MOVIE SYNOPSIS: Audrey is a very unique and very funny female-driven comedy — like nothing movie going audiences have seen before. Taking place in real-time, the story takes us through a little over an hour and a half of a young woman’s (played by Sybil Temtchine, Ten Benny, Restaurant) day as she waits and waits and WAITS in a lovely restaurant for Gene (Jonathan Chase) to arrive for their critical third date.
As the clock ticks away and Gene is nowhere to be found, Audrey is swept up into an incredibly rich journey through her life as her insecurities and inner demons comically wreak havoc on her. Forced to face her deepest fears by circumstance — both real and hilariously unreal —Audrey finds the strength and courage she never imagined she had.
It’s always a joy when our information-age surprises you and delivers an unexpected gift in the form of an unexpected album from your favourite artist, or a book you didn’t know the author you adore had written, or in the case of Audrey, directed by Dean Pollack and written by Pollack and Temtchine, a delightfully charming movie that takes a totally out-of-the-box approach to the perils of dating and romance, enters your social media stream when you least expect it.
This totally unique film came to my attention thanks to a tweet from the people behind an upcoming movie Such Good People, due to begin production shortly in the USA, whose executive producer Richard Bever is one of the producers behind Audrey, which is based on a short film called Piece A’ Cake (by long standing collaborators Dean Pollack and Sybil Temtchine, who also, of course wrote, and directed, and in Temtchine’s case, star in its much longer successor).
And it has been put together in a thoroughly unique fashion too with Temtchine bypassing marquee actors and the usual convoluted funding methods in favour of starring in the film herself, and seeking funding directly from a diverse group of 200 female business leaders (all of whom had written a book that touched on female empowerment in some form), 75% of whom chose to support her financially or by introducing her to organisations like 85 Broads, headed by founder Janet Hanson, who became an enthusiastic sponsor.
She also attracted the attention of a number of actors such as Edward Asner, who plays Walt, the owner of the newsstand frequented by both Audrey and Gene, who is the one responsible for bringing the two would-be lovebirds together in the first place.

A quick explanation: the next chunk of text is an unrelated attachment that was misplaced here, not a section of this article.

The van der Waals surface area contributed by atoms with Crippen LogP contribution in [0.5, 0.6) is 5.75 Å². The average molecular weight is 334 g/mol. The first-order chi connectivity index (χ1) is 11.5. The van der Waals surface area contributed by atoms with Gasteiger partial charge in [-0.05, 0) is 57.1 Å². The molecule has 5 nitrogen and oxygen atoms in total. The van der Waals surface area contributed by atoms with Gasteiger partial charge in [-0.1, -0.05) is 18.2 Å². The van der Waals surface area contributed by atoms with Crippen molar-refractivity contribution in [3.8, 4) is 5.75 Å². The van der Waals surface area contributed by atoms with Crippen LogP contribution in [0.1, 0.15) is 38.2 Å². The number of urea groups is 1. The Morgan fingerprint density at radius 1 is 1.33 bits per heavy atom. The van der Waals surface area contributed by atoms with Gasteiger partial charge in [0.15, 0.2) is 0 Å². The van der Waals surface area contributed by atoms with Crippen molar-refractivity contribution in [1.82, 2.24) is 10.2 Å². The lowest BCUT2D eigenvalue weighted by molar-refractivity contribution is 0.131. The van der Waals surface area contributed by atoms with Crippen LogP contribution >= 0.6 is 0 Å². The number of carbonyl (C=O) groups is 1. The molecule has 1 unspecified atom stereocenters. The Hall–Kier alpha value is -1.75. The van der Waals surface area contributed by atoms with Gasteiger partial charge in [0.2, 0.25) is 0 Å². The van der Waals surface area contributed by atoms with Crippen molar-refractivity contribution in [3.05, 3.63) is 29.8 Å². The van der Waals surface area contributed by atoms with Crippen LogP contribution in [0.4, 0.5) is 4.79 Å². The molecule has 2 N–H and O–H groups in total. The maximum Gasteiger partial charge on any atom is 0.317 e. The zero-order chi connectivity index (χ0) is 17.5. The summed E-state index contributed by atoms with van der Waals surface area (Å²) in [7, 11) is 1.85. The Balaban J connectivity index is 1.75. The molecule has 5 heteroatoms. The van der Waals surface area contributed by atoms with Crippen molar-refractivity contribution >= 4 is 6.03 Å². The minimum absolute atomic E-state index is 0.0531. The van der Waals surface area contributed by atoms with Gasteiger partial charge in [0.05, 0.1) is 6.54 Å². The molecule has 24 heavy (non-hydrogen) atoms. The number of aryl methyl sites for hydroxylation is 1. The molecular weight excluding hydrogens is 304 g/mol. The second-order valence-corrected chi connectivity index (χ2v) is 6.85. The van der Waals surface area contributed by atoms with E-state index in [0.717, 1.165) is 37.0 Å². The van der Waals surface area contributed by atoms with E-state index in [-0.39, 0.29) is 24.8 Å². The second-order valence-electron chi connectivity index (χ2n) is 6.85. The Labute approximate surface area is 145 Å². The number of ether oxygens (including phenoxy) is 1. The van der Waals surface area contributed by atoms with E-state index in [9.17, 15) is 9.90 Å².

Audrey also stars Robert Curtis Brown, Ed Quinn, Jeanette O’Connor, Ethan Phillips and Helena Mattsson all of whom have a part to play in driving our possibly abandoned young heroine to the brink of a life-changing epiphany as the worst of all possible waiting scenarios play out including spotting her unfaithful ex-boyfriend proposing to his one-time ridiculously young mistress and running into her boss.
If it can go wrong it does, and as the zaniness and unfortunate coincidences ramp up, Audrey is pushed to the point where she either caves in and admits defeat, or rallies and seizes back the power to live the life she wants from the welter of neuroses besetting her.
It all adds up to a movie so real, and appealing, that it took just one viewing of the trailer and I was smitten.
Totally, utterly smitten.
How could you not be?
Who hasn’t been in Audrey’s position – sitting and waiting, wondering if this person you’re waiting for is The One, the person who will be with you for the rest of your life, and make all those nightmarish dates, and interminably dull dates, and pointless conversations with a host of no-hopers, worthwhile?
While her imagination runs amuck and all sort of crazy and also totally reasonable possibilities are countenanced, you realise that she isn’t crazy at all – she is YOU.
You have been there, wondering and waiting, fingernails nibbled to the bone, a thousand-and-one neuroses jumping with heady abandon all over that flickering flame of romantic hope.
What excites me is how perfectly they have captured her angst and dismay while avoiding the trap of turning her into a neurotic oddball and keeping her as an immensely likeable, quirky individual that anyone can relate to.
And one who refuses to be defined by the treatment meted out to her by others and who seizes back the initiative to live the life she wants to lead on her own terms.
The movie is slated to open in September this year and you can rest assured, in a bistro if you want to, that I will be there on opening day happy to spend time with what looks like one of the most charming, and meaningful, movies of the year.